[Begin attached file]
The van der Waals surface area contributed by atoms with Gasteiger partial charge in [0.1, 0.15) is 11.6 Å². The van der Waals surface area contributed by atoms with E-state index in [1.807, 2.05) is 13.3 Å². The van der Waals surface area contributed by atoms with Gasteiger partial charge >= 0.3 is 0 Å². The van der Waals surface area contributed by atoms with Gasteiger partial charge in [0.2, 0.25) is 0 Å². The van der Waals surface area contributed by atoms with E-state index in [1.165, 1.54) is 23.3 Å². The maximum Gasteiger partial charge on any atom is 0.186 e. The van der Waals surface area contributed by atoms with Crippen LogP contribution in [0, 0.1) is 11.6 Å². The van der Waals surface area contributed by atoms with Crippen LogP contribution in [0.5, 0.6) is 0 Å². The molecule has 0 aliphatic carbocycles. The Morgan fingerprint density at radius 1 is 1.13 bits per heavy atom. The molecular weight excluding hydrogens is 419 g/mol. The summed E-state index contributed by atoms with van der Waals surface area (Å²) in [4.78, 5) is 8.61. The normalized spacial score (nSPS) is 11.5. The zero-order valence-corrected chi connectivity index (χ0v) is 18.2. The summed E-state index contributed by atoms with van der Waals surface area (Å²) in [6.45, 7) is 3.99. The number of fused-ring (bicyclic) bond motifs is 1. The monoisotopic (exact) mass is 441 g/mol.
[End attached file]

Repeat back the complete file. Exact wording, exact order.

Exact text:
The van der Waals surface area contributed by atoms with Gasteiger partial charge in [0.1, 0.15) is 11.6 Å². The van der Waals surface area contributed by atoms with E-state index in [1.807, 2.05) is 13.3 Å². The van der Waals surface area contributed by atoms with Gasteiger partial charge >= 0.3 is 0 Å². The van der Waals surface area contributed by atoms with Gasteiger partial charge in [0.2, 0.25) is 0 Å². The van der Waals surface area contributed by atoms with E-state index in [1.165, 1.54) is 23.3 Å². The maximum Gasteiger partial charge on any atom is 0.186 e. The van der Waals surface area contributed by atoms with Crippen LogP contribution in [0, 0.1) is 11.6 Å². The van der Waals surface area contributed by atoms with Crippen LogP contribution in [0.5, 0.6) is 0 Å². The molecule has 0 aliphatic carbocycles. The Morgan fingerprint density at radius 1 is 1.13 bits per heavy atom. The molecular weight excluding hydrogens is 419 g/mol. The summed E-state index contributed by atoms with van der Waals surface area (Å²) in [4.78, 5) is 8.61. The normalized spacial score (nSPS) is 11.5. The zero-order valence-corrected chi connectivity index (χ0v) is 18.2. The summed E-state index contributed by atoms with van der Waals surface area (Å²) in [6.45, 7) is 3.99. The number of fused-ring (bicyclic) bond motifs is 1. The monoisotopic (exact) mass is 441 g/mol.